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Environment Ministers from 45 countries will be gathering in Copenhagen on 16 and 17 November to map out what the global climate deal will look like. The meeting is an important opportunity to for rich countries to get the UN Climate Summit off on the right track and show poor countries that there is still a deal worth fighting for.
A key issue on the agenda is what kind of outcome governments will aim for in Copenhagen – whether negotiators will seek to agree the cornerstones of a fair, ambitious and binding deal or put off the key decisions to 2010 or beyond. Ministers will also discuss what should be included in the deal, from institutional issues such as how to manage the climate fund, through to rich country commitments to cut emissions and provide climate finance.
With discussions dominated by Europe’s calls for delay over the last few weeks the meeting will be a crucial opportunity for poor nations to outline what kind of an agreement they will accept December. A deal can not be struck in Copenhagen without agreement from all parties.
Developing countries have experienced decades of broken political promises from rich countries on aid and trade. They are unlikely to agree to a climate deal which does not guarantee that rich countries will deliver on their commitments.
Poor nations will also be expecting significantly improved offers on climate finance and emissions reductions. The Group of 77 developing countries and China have called for rich countries to cut emissions by 40 percent on 1990 levels by 2020 and to provide around 1 percent of their GDP per year (about $400bn) to help poor countries adapt to a changing climate and cut emissions.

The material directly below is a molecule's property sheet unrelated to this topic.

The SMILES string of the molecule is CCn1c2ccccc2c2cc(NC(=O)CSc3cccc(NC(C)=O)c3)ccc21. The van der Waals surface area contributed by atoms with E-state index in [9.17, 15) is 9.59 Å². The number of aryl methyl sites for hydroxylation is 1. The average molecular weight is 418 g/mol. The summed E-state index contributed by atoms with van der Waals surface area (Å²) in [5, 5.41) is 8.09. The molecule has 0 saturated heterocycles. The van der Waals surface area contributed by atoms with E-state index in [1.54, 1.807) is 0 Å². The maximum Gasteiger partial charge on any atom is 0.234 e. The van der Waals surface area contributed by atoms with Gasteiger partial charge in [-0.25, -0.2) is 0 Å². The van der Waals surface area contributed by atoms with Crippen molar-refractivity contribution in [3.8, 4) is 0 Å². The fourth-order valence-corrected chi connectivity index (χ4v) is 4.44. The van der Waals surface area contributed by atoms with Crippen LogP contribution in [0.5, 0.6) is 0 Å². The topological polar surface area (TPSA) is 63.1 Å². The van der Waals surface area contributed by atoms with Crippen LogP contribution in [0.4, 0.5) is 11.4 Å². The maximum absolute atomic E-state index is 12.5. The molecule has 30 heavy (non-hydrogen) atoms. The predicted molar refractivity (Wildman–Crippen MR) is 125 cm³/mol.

Despite two years of intense negotiations rich countries have yet to agree overall commitments to cut carbon emissions or provide climate finance - the two cornerstones of any agreement against which success or failure will ultimately be judged.
Oxfam is calling for a deal in Copenhagen that guarantees action in two key areas: binding emissions reduction targets for rich countries and a substantial ongoing financial package – which is additional to existing overseas aid commitments - to help poor countries reduce their emissions and adapt to a changing climate. Poor countries did little to create the climate crisis but are already being hit hard by its effects.
Isabel Sande Frandsen, Climate Advisor for Ibis and Oxfam International said:
“Ministers have a real opportunity to get the UN Climate Summit off on the right track. Ministers need to show poor countries that what is on for table in Copenhagen is still worth fighting for. That means an outcome which guarantees action in two key areas - emissions reductions for rich countries and a substantial ongoing financial package to help poor nations tackle climate change.”
While down playing the outcome ahead of international meetings is a common ploy – it was the same in the months before the Kyoto Protocol was agreed similar – Oxfam warned against putting off the difficult decisions.
“Every week of delay will only add to the cost of the crisis in dollars and in the lives and livelihoods of the world’s poorest people. A fair, ambitious and binding climate deal is still possible in Copenhagen if there is the political will. If rich countries deliver on their promises they can still seal the deal in December” said Sande Frandsen.